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Bills would protect Florida consumers from credit card skimmers, data thieves

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Bills that would require gas stations to protect customers from credit card skimmers and increase criminal penalties for data thieves were filed Thursday.

The bills were announced by Agriculture Commissioner Adam Putnam, whose department is responsible for inspecting pumps at the state’s 8,000 gas stations. Department of Agriculture and Consumer Services inspectors have found 150 credit card skimmers, small devices that capture the credit or debit card information of consumers, in the past year.

“We estimate that $1,000 is stolen from each victim of a skimmer, not to mention the immeasurable havoc that identity theft wreaks on people’s lives,” Putnam said. “This legislation will help protect Floridians and their hard-earned money from skimmers at the pump, as well as increase penalties for the crooks perpetrating these crimes.”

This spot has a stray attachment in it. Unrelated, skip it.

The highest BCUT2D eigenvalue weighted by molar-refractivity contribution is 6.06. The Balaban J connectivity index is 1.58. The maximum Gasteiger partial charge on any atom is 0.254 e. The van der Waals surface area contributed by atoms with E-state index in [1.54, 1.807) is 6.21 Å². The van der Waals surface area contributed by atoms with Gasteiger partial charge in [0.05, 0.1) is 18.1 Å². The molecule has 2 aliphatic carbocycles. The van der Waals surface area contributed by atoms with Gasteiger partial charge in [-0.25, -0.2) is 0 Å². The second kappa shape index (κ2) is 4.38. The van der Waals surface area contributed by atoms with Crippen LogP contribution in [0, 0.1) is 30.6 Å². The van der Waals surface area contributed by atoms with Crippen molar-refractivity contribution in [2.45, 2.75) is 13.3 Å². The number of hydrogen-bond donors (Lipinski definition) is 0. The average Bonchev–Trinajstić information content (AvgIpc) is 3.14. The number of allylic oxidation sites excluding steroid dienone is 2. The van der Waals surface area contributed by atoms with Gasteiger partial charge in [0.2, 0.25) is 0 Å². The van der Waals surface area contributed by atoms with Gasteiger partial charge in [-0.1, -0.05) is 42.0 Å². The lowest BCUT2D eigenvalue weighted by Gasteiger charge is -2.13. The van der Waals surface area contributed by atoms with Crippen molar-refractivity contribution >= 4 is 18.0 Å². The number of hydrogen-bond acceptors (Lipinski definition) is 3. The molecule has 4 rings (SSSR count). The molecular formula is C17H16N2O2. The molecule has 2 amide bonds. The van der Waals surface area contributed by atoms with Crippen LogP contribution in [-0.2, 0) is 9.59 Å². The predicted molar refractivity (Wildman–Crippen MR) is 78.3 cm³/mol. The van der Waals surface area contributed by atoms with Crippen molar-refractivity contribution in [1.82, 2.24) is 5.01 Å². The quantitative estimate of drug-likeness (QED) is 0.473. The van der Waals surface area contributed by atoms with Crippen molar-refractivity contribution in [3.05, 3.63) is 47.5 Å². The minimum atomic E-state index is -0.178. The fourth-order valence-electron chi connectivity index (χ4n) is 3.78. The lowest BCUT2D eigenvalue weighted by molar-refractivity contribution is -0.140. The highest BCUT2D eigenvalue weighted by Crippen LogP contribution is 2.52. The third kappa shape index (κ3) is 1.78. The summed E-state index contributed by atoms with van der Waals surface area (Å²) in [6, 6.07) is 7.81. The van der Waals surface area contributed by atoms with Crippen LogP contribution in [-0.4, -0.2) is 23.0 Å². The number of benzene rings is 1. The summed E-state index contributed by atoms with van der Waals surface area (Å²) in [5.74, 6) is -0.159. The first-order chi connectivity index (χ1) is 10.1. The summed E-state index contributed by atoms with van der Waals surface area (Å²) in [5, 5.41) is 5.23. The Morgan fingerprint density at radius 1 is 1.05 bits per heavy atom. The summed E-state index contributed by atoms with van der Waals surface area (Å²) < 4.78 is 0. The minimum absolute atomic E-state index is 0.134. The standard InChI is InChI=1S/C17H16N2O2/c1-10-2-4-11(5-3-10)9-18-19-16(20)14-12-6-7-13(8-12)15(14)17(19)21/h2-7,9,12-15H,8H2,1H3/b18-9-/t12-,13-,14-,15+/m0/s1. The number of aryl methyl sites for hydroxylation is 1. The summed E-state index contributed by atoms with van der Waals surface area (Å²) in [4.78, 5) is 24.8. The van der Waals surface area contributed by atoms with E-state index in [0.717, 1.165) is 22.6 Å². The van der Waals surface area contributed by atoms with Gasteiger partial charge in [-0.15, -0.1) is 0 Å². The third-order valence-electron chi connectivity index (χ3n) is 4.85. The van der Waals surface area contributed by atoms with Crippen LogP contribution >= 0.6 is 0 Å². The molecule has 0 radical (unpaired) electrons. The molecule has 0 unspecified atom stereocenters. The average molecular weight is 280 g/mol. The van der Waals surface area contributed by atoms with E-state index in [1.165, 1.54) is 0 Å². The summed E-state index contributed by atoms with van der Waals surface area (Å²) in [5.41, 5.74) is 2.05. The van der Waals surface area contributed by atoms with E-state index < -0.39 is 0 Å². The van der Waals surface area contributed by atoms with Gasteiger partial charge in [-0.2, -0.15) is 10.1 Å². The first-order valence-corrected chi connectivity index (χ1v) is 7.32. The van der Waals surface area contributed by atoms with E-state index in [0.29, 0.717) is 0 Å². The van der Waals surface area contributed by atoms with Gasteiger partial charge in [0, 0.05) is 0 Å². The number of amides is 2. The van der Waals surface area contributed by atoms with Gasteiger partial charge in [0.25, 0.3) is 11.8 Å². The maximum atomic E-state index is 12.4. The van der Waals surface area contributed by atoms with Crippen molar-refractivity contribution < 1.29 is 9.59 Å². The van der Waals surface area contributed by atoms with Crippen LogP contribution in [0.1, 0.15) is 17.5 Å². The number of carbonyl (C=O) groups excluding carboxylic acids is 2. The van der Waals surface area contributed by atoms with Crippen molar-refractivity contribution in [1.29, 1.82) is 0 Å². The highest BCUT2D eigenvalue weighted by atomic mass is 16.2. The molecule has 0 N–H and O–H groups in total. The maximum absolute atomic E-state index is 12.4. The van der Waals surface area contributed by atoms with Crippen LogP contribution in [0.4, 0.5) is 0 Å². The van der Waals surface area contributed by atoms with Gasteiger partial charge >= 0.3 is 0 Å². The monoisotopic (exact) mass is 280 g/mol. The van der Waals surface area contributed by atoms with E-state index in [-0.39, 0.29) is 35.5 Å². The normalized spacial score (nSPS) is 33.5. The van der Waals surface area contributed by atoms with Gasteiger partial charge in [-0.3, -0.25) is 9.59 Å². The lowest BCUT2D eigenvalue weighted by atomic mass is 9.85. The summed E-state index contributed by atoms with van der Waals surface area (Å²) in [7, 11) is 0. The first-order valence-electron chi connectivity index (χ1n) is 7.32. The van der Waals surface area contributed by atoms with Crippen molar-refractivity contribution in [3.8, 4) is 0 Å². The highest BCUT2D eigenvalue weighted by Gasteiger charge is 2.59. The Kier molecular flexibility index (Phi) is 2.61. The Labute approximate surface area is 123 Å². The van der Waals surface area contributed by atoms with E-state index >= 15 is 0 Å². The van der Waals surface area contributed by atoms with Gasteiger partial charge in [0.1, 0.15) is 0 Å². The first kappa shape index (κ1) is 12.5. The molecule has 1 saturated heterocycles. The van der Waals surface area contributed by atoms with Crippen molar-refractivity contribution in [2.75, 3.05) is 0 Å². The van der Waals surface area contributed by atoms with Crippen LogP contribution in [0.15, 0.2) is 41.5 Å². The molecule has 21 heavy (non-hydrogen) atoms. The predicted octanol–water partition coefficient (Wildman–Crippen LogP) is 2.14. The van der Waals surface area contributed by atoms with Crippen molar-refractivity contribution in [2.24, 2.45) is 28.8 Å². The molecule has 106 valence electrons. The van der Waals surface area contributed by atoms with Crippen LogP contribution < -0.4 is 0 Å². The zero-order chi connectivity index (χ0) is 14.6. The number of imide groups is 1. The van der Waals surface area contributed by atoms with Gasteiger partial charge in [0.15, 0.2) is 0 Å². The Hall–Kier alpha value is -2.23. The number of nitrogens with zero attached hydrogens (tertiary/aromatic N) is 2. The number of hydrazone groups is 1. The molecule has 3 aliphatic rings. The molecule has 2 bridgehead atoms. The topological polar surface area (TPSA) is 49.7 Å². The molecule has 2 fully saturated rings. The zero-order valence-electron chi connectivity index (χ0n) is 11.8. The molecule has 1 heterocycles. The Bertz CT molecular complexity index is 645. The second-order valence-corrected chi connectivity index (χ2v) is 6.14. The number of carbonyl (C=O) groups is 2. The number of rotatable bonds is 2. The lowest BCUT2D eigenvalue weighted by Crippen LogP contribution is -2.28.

A single skimmer can capture the financial information of up to 5,000 individuals before it’s discovered, giving each skimmer the potential for up to $5 million in theft from consumers. The proposed legislation requires gas stations to, at a minimum, seal the gas pumps with security tape to prevent skimmer installation. If a station doesn’t comply, DACS will be able shut down the fuel pumps.

The legislation will also increase the penalty for credit card thieves from a third-degree felony to a second-degree felony, which can carry a prison sentence up to 15 years and a fine of up to $10,000. Fraudsters could be charged with the crime for stealing just five credit card numbers, rather than the 10 required for a felony charge under current law.

On Thursday Miami Republican Sen. Anitere Flores introduced the Senate version, SB 912; Tampa Republican Rep. Dana Young will introduce the House version of the bill.

Drew Wilson covers legislative campaigns and fundraising for SaintPetersBlog and FloridaPolitics.com. While at the University of Florida, Wilson was an editor at The Independent Florida Alligator and after graduation, he moved to Los Angeles to cover business deals for The Hollywood Reporter. Before joining Extensive Enterprises, Wilson covered the state economy and Legislature for LobbyTools.

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